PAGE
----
The Chevrolet Bolt EUV is not long for this world and its battery technology is anything but new. Rated by the EPA at 247 miles of range, it's solidly average when it comes to how far it can travel. How can you make one go 560 miles? Ask Brazil's Mauá Institute of Technology.
A team of employees, journalists, customers, and others organized by the university drove one of the electric CUVs for 28 hours straight at speeds averaging about 22 miles per hour. The slow pace and flat ground of General Motors' Cruz Alta Proving Ground meant that the car was able to get more than twice its rated range. It just goes to show that how you drive can matter more than what you drive.
This is obviously not a realistic measure of the car's range. In addition to the slow speeds and flat ground, the car had zero climate control features active. It does, however, demonstrate just how efficient EVs can be when totally juiced for range. The Bolt was bone stock, with the same ~65-kWh lithium-ion battery that every other version of the car gets. It was just a matter of using the energy efficiently, which led to the impressive 8.6 mile/kWh figure.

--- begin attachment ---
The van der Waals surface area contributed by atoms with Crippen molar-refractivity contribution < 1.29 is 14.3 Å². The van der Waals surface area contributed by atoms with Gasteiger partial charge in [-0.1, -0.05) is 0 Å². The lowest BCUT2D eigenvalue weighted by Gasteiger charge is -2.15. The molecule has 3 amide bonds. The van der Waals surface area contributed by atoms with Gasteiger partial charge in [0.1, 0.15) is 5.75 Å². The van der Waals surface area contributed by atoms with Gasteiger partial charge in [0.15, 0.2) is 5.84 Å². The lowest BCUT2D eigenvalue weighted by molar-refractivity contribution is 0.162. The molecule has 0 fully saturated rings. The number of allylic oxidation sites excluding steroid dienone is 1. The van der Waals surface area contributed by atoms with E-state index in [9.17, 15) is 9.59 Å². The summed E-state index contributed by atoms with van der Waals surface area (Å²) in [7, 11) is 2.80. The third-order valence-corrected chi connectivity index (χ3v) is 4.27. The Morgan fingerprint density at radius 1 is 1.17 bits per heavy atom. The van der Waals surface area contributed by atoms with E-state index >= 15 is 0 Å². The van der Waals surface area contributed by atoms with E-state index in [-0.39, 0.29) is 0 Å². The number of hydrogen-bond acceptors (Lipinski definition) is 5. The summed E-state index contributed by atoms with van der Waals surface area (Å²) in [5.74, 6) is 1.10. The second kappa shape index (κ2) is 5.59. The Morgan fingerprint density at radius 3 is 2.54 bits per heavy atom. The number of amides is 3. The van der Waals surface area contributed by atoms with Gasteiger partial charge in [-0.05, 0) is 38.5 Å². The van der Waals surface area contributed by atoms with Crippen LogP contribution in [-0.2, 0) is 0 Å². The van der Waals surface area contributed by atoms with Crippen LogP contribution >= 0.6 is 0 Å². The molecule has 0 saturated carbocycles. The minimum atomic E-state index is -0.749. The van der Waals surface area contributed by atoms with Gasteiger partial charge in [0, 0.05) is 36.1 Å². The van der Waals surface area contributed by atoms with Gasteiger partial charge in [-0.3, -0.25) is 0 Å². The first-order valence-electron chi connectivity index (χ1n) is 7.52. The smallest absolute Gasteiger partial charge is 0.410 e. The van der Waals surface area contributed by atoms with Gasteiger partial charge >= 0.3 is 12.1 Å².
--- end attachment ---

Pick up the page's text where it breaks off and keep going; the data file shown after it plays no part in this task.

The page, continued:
A small number of Bolt EUVs will be sold in Brazil before the car is formally discontinued later this year. There is good reason to end the Bolt's story. It is using old battery and power electronics tech which limits its charging speeds. It also cost GM a ton of money, as a battery defect meant cars were going up in flames and every pack had to be replaced. Despite this, it is currently one of the cheapest EVs for sale in the United States by a fair margin, with or without tax incentives. It starts at $28,795 and is set to be replaced by the new Equinox EV, which will come in around the same price.
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